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Trump or Biden? Big turnout, few hiccups as voters choose

By JONATHAN LEMIRE, ZEKE MILLER, JILL COLVIN and ALEXANDRA JAFFE
Associated Press
Carbondale musicians Natalie Spears and Nick Pinto provide music outside the Carbondale Voter Service and Polling Center on Election Day Tuesday. Their musical appearance was arranged through the nationwide #PlayForTheVote initiative.
John Stroud/Post Independent

WASHINGTON — Voters were deciding between President Donald Trump and Democrat Joe Biden on Tuesday, closing an epic campaign marked by rancor and fear that will influence how the U.S. confronts everything from the pandemic to race relations for years to come.

The first set of polls closed, beginning to draw to an end a campaign that was reshaped by the coronavirus and marked by contentiousness. Each candidate declared the other fundamentally unfit to lead a nation grappling with COVID-19 and foundational questions of economic fairness and racial justice.

The night began with predictable victories for each candidate, Trump taking Kentucky and Biden winning Vermont.

Millions of voters put aside worries about the virus — and some long lines — to turn out in person, joining 102 million fellow Americans who voted days or weeks earlier, a record number that represented 73% of the total vote in the 2016 presidential election.

Spirits were high — and positive — in many polling places after a long, exceptionally divisive campaign.

“The most important issue is for us to set aside our personal differences that we have with each other,” said Eboni Price, 29, who rode her horse Moon to her polling place in a northwest Houston neighborhood.

Biden entered Election Day with multiple paths to victory, while Trump, playing catch-up in a number of battleground states, had a narrower but still feasible road to clinch 270 Electoral College votes. Control of the Senate was at stake, too: Democrats needed to net three seats if Biden captured the White House to gain control of all of Washington for the first time in a decade. The House was expected to remain under Democratic control.

With the worst public health crisis in a century still fiercely present, the pandemic — and Trump’s handling of it — was the inescapable focus for 2020.

The president began his day on an upbeat note, predicting that he’d do even better than in 2016. But during a midday visit to his campaign headquarters, he spoke in a gravelly, subdued tone.

“Winning is easy,” Trump told reporters. “Losing is never easy, not for me it’s not.”

Trump left open the possibility of addressing the nation Tuesday night, even if a winner hadn’t been determined. Biden had scheduled a nighttime speech from his Delaware hometown but, hours before slated to deliver it, he turned noncommittal, saying, “If there’s something to talk about tonight, I’ll talk about it. If not, I’ll wait till the votes are counted the next day.”

“I’m superstitious about predicting what an outcome’s gonna be until it happens … but I’m hopeful,” said Biden, who earlier had made a last-minute pitch in the critical state of Pennsylvania. “It’s just so uncertain … you can’t think of an election in the recent past where so many states were up for grabs.”

With the coronavirus now surging anew, voters ranked the pandemic and the economy as top concerns in the race between Trump and Biden, according to AP VoteCast, a national survey of the electorate.

Voters were especially likely to call the public health crisis the nation’s most important issue, with the economy following close behind. Fewer named health care, racism, law enforcement, immigration or climate change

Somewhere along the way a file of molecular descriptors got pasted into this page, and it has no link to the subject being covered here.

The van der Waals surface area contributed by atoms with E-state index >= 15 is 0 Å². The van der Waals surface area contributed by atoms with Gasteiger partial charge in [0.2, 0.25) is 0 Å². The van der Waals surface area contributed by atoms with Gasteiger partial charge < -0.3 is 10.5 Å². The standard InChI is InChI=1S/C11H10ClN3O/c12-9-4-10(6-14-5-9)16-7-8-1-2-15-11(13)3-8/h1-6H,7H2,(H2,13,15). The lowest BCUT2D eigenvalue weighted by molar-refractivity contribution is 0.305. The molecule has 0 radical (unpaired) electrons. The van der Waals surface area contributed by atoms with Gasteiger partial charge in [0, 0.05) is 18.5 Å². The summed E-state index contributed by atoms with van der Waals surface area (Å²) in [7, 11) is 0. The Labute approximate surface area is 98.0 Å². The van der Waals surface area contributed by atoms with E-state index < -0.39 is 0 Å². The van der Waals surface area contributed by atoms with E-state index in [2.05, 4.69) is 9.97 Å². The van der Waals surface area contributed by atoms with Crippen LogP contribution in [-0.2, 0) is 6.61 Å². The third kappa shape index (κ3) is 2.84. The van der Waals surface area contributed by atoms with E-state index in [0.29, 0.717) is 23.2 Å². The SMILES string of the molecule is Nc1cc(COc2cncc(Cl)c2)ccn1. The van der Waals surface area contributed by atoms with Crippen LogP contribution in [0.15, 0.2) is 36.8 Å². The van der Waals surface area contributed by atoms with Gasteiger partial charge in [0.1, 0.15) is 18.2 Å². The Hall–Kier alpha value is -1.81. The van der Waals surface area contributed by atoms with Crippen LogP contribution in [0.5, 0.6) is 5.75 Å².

The survey found that Trump’s leadership loomed large in voters’ decision-making. Nearly two-thirds of voters said their vote was about Trump — either for him or against him.

The momentum from early voting carried into Election Day, as an energized electorate produced long lines at polling sites throughout the country. Voters braved worries of the coronavirus, threats of polling place intimidation and expectations of long lines caused by changes to voting systems, but appeared undeterred as turnout appeared it would easily surpass the 139 million ballots cast four years ago.

No major problems arose on Tuesday, outside the typical glitches of a presidential election: Some polling places opened late, robocalls provided false information to voters in Iowa and Michigan, and machines or software malfunctioned in some counties in the battleground states of Ohio, Pennsylvania, Georgia and Texas.

The cybersecurity agency at the Department of Homeland Security said there were no outward signs by midday of any malicious activity.

The record-setting early vote — and legal skirmishing over how it would be counted — drew unsupported allegations of fraud from Trump, who had repeatedly refused to guarantee he would honor the election’s result. The hard-fought campaign left voters on both sides eager to move on, although the result might not be known for days.

“I believe there’s a lot of division and separation,” said Kelvin Hardnett, who was among more than two dozen voters who lined up more than an hour before the polling site at the Cobb County Civic Center outside Atlanta opened on Tuesday. “And I believe that once we get past the names and the titles and the personal agendas, then you know, we can focus on some real issues.”

___

Jaffe reported from Pittsburgh. Miller reported from Grand Rapids, Michigan. Associated Press writers Robert Burns, Kevin Freking, Aamer Madhani, Deb Riechmann and Will Weissert in Washington, Bill Barrow and Haleluya Hadero in Atlanta, Jeff Martin in Cobb County, Georgia, Juan Lozano in Houston, Corey Williams in West Bloomfield, Michigan, Kathy McCormack in Concord, New Hampshire, and Natalie Pompilio contributed to this report.


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